Joined: Mar 25, 2002
From: Tiki Island, above the Silverlake
|Posted: 2008-10-28 12:00 pm  Permalink|
On 2008-10-27 19:06, gonegoannas wrote:
Not to ruffle any ones tail feathers, but perhaps one should visit the place before giving their opinion on it. Just a thought.
For the average person, perhaps, but after spending over 16 years of looking and photographing authentic Tiki environments, writing two books on Tiki style, and getting to see the blueprints and hearing the interior designer did jewelry for rock stars before she got this job, I thought I had a pretty good grasp of where this one was going. And apart from a few nice surprise details, I don't think I have been proven wrong.
OK, one LAST time, let me spell out where I am coming from: My main interest are the VISUALS, the ART, this is what inspired me about Tiki, and made me want to write a book about it. And people LIKED what they saw in the book, so much that it inspired a resurgence of the style. (And this was NOT because it was a book on Polynesian bamboo bars of the 30s and 40s). I don't care that much about the food, or the society clientele, that is the restaurateurs job. The drinks are what counts, and they did good here, I acknowledged that.
Stephen Crane's Luau was originally called Sugie's Tropics, which used to be a very successful PRE-Tiki style tropical bar, meaning it had LOTS of Bamboo, rattan, and Lahaula matted walls. Sugie's used classic pre-Tiki icons like monkeys and Hula girls as logos for his business.
When Crane re-opened it as the Luau 1n 1953, in its early years it retained that pre-Tiki Bamboo bar look:
This is NOT a Tiki bar, as defined in my books.
But Steve was in competition with Trader Vic and Don The Beachcomber, and needed to differentiate himself from them. So to up the ante, and because he was a show man/actor, he decided to get more theatrical, by adding more Oceanic artifacts, like the lamps, weapons, shields and TIKIS. Plus he added interior waterfalls and landscaping. He also used a Tiki as the logo for the restaurants on its menu, matchbooks, coasters, postcards, and replicated it as Salt and Pepper shakers, table lamps and as entrance doorway Tikis. Here again, is the introduction to his menu, where he specifically talks about his Tikis:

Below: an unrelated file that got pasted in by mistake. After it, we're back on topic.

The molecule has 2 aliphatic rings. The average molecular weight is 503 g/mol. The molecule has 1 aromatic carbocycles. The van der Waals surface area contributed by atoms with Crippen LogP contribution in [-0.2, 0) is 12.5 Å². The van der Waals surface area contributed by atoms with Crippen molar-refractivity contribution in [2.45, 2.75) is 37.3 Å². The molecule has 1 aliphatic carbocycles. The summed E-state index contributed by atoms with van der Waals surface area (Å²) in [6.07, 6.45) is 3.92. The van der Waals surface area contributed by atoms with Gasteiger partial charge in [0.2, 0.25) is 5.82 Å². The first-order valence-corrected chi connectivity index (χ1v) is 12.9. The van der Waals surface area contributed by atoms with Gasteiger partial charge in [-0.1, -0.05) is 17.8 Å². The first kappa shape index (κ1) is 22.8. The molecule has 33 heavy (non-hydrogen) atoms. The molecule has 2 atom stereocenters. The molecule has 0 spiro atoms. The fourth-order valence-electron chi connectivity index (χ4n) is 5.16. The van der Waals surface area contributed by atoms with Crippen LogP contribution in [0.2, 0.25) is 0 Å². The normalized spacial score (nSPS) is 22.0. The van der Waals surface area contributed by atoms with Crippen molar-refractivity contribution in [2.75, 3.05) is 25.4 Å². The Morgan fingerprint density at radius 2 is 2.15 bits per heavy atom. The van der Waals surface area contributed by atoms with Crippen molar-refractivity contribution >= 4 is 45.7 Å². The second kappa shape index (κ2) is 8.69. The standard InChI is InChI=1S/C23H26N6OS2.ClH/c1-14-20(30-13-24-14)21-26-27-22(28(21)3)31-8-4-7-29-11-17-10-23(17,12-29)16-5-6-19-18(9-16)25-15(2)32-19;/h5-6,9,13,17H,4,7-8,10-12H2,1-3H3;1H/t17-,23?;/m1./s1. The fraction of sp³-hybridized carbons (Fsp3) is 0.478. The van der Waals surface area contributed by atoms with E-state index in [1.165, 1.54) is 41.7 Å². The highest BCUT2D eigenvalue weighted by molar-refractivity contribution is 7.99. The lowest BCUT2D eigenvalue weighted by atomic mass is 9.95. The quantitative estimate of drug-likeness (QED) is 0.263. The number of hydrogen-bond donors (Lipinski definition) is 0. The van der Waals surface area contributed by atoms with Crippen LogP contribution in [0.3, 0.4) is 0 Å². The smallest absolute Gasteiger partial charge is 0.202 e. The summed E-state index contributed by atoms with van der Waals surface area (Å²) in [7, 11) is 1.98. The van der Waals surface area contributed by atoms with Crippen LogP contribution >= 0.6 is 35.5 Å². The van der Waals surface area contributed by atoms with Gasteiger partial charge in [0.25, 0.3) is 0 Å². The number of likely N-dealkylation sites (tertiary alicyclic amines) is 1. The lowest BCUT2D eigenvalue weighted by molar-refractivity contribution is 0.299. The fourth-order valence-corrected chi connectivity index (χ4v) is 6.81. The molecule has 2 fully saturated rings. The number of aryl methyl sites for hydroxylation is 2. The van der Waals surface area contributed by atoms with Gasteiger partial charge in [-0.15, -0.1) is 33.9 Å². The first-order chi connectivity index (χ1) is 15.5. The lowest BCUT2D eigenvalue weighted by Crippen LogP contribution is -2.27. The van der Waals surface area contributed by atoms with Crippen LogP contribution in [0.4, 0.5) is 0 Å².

So Steve Crane was the first entrepreneur to employ Tikis as a theme (together with Tiki Bob's in San Francisco). Thus the Luau became one of the BIRTHPLACES OF TIKI STYLE. His all-out "sophisticated savage" concept was so successful that he franchised it out with his Kon-Tiki chain to several American (and Canadian) cities in 1958.
Here is an excerpt from a 1959 article "War of Exotic Restaurant Chains Comes to a Head in Portland" about Steve Crane opening a Kon Tiki restaurant where there is already a Trader Vic's (note that the writer does not mention Tikis specifically: Nobody singled them out as the figureheads back then, I had to do it in my book):
So this is what the Luau became, and what the Luau stood for:
To me, choosing the name of The Luau (and claiming to have fond childhood memories of it) carries a responsibility to its stature in Polynesian pop history that was not fulfilled, by not going all the way with what made the first Luau special. This is all that I am claiming here.
I don't have to sit there to see that. Because Tiki has nothing to do with common sense, but all with Tiki sense.